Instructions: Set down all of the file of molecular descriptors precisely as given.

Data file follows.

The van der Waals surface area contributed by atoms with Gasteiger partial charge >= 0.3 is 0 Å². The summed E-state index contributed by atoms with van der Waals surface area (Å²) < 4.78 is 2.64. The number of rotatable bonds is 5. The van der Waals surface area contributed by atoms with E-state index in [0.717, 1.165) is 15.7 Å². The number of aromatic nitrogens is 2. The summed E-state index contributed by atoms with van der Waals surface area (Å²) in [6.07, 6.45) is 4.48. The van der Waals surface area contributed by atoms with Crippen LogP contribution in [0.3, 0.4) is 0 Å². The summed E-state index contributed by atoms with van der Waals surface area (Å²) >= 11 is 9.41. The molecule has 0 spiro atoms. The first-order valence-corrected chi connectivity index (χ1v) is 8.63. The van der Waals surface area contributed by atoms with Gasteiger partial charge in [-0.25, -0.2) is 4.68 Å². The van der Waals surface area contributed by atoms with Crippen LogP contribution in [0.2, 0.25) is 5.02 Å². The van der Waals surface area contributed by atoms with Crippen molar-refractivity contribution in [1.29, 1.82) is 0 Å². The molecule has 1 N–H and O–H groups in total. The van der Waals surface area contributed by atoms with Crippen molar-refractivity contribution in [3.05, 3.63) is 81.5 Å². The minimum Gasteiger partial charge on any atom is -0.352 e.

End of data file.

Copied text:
The van der Waals surface area contributed by atoms with Gasteiger partial charge >= 0.3 is 0 Å². The summed E-state index contributed by atoms with van der Waals surface area (Å²) < 4.78 is 2.64. The number of rotatable bonds is 5. The van der Waals surface area contributed by atoms with E-state index in [0.717, 1.165) is 15.7 Å². The number of aromatic nitrogens is 2. The summed E-state index contributed by atoms with van der Waals surface area (Å²) in [6.07, 6.45) is 4.48. The van der Waals surface area contributed by atoms with Crippen LogP contribution in [0.3, 0.4) is 0 Å². The summed E-state index contributed by atoms with van der Waals surface area (Å²) >= 11 is 9.41. The molecule has 0 spiro atoms. The first-order valence-corrected chi connectivity index (χ1v) is 8.63. The van der Waals surface area contributed by atoms with Gasteiger partial charge in [-0.25, -0.2) is 4.68 Å². The van der Waals surface area contributed by atoms with Crippen LogP contribution in [0.2, 0.25) is 5.02 Å². The van der Waals surface area contributed by atoms with Crippen molar-refractivity contribution in [1.29, 1.82) is 0 Å². The molecule has 1 N–H and O–H groups in total. The van der Waals surface area contributed by atoms with Crippen molar-refractivity contribution in [3.05, 3.63) is 81.5 Å². The minimum Gasteiger partial charge on any atom is -0.352 e.